Salvation and eternal grace – how horrible.

          • Objectivetruth

            And you, as an anti Catholic heretical troll, are a fraud.

        • Aliquantillus

          The classic annulment procedure has nothing to do with the plans of Card. Kasper. You said: “I don’t understand why Cardinal Kasper seems to have ignored the annulment process and its value. If a marriage can be properly evaluated as having been null and void according to the laws of the Church, why should Catholics in this difficult situation not be encouraged to pursue an annulment?” The answer is simply that such a classic annulment is far too restricted in its application. It can do nothing for the cases Card. Kasper has in mind. There are two ways out of this: Either (1) Card. Kasper’s plans to permit a second marriage after a temporary penitence without annulment or (2) more lenient annulment procedures.

          Both ships sail in the same direction. At present, annulments are already granted on psychological grounds such as inability/immaturity to take full responsiblity for the married life and that kind of nonsense. But even such a phony annulment is still a highly technical-legal procedure. That is not what Kasper wants. He wants an easy pastoral solution, which in the end means that the parochial priest can permit a person to live in adultery and still receive the sacraments. He wants a solution which the local pastor allows to say: “Well, ‘theoretically’ you are still married to A, but since you’re in a love relationship with B for some years now, you’re ‘practically’ living a marriage life with B. So the Church and I will not bother you any longer with this ‘theoretical’ former marriage”.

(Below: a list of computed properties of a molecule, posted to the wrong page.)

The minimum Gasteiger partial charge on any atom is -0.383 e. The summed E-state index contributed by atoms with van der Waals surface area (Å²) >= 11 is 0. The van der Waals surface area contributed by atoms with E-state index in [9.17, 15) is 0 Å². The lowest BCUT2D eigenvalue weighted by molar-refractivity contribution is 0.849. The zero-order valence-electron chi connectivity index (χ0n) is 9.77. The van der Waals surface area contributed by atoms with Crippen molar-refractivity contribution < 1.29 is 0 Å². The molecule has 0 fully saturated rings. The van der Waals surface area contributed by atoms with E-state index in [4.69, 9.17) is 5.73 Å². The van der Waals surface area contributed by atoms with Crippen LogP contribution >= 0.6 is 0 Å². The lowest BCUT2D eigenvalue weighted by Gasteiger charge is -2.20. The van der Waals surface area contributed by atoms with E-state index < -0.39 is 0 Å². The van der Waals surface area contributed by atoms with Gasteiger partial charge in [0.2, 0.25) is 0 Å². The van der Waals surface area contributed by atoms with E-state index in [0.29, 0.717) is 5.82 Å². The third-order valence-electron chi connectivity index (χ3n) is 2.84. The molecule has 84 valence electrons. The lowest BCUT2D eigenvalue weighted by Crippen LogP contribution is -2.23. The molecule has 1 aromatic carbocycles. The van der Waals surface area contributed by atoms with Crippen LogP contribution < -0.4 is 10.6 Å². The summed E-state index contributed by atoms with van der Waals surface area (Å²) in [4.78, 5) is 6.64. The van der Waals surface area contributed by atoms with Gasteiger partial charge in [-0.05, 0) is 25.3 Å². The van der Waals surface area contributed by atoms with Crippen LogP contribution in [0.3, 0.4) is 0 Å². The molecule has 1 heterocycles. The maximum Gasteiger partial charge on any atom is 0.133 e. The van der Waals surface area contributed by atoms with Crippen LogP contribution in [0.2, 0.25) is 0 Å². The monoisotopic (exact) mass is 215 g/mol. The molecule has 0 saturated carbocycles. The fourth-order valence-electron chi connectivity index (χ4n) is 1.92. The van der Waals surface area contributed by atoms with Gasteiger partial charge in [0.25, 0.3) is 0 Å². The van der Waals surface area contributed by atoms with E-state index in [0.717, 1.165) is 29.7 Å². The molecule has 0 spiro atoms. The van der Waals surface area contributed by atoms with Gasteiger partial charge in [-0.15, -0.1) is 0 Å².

That’s what Kasper wants and he cannot use the annulment procedure for that, not even if its criteria should become more lenient than they already have become by all the psychological rubbish that has been introduced. He wants a procedure which is not a legal or juridical one, and which has the advantage of leaving Church doctrine intact on a purely theoretical level and yet practically can do everything that is desired by the modern circumstances. In one sentence, he wants divorce without calling it divorce, and an easy divorce to that.

      • wineinthewater

        I think reforms to the annulment process should proceed hand in hand with much greater support in the Church for struggling marriages. We do not do nearly enough to prevent these marriages from failing in the first place. I think all diocese should employ marriage counselors offered at no or low cost to the faithful. We should also have much better marriage prep. The marriage prep assembly-line that I went through was utterly inadequate. Formation for marriage requires one-on-one time. I wouldn’t mind adopting the sponsor model for marriage: an engaged couple is partnered with a successfully married couple from the parish for the duration of their marriage prep.

        • Marc L